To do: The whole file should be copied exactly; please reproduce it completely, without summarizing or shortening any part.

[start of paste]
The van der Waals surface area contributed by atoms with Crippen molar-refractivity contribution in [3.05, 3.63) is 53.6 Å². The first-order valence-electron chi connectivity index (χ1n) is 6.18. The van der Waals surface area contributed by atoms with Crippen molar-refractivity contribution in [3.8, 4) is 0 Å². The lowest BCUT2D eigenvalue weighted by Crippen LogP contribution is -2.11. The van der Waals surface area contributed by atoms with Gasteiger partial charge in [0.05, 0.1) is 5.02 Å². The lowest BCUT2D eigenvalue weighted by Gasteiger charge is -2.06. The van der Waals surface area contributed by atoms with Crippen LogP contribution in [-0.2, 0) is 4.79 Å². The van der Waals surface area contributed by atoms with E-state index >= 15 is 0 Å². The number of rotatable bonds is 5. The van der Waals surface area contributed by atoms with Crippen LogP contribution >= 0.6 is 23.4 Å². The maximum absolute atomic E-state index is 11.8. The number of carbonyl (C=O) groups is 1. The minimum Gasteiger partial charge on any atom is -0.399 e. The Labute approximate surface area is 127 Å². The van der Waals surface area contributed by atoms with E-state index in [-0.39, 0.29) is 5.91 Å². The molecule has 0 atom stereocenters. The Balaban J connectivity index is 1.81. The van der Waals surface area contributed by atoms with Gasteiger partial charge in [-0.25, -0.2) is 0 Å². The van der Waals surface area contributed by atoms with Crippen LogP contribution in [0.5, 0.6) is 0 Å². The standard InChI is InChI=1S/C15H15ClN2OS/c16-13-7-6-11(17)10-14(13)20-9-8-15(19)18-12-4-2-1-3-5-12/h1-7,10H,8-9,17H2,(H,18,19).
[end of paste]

The van der Waals surface area contributed by atoms with Crippen molar-refractivity contribution in [3.05, 3.63) is 53.6 Å². The first-order valence-electron chi connectivity index (χ1n) is 6.18. The van der Waals surface area contributed by atoms with Crippen molar-refractivity contribution in [3.8, 4) is 0 Å². The lowest BCUT2D eigenvalue weighted by Crippen LogP contribution is -2.11. The van der Waals surface area contributed by atoms with Gasteiger partial charge in [0.05, 0.1) is 5.02 Å². The lowest BCUT2D eigenvalue weighted by Gasteiger charge is -2.06. The van der Waals surface area contributed by atoms with Crippen LogP contribution in [-0.2, 0) is 4.79 Å². The van der Waals surface area contributed by atoms with E-state index >= 15 is 0 Å². The number of rotatable bonds is 5. The van der Waals surface area contributed by atoms with Crippen LogP contribution >= 0.6 is 23.4 Å². The maximum absolute atomic E-state index is 11.8. The number of carbonyl (C=O) groups is 1. The minimum Gasteiger partial charge on any atom is -0.399 e. The Labute approximate surface area is 127 Å². The van der Waals surface area contributed by atoms with E-state index in [-0.39, 0.29) is 5.91 Å². The molecule has 0 atom stereocenters. The Balaban J connectivity index is 1.81. The van der Waals surface area contributed by atoms with Gasteiger partial charge in [-0.25, -0.2) is 0 Å². The van der Waals surface area contributed by atoms with Crippen LogP contribution in [0.5, 0.6) is 0 Å². The standard InChI is InChI=1S/C15H15ClN2OS/c16-13-7-6-11(17)10-14(13)20-9-8-15(19)18-12-4-2-1-3-5-12/h1-7,10H,8-9,17H2,(H,18,19).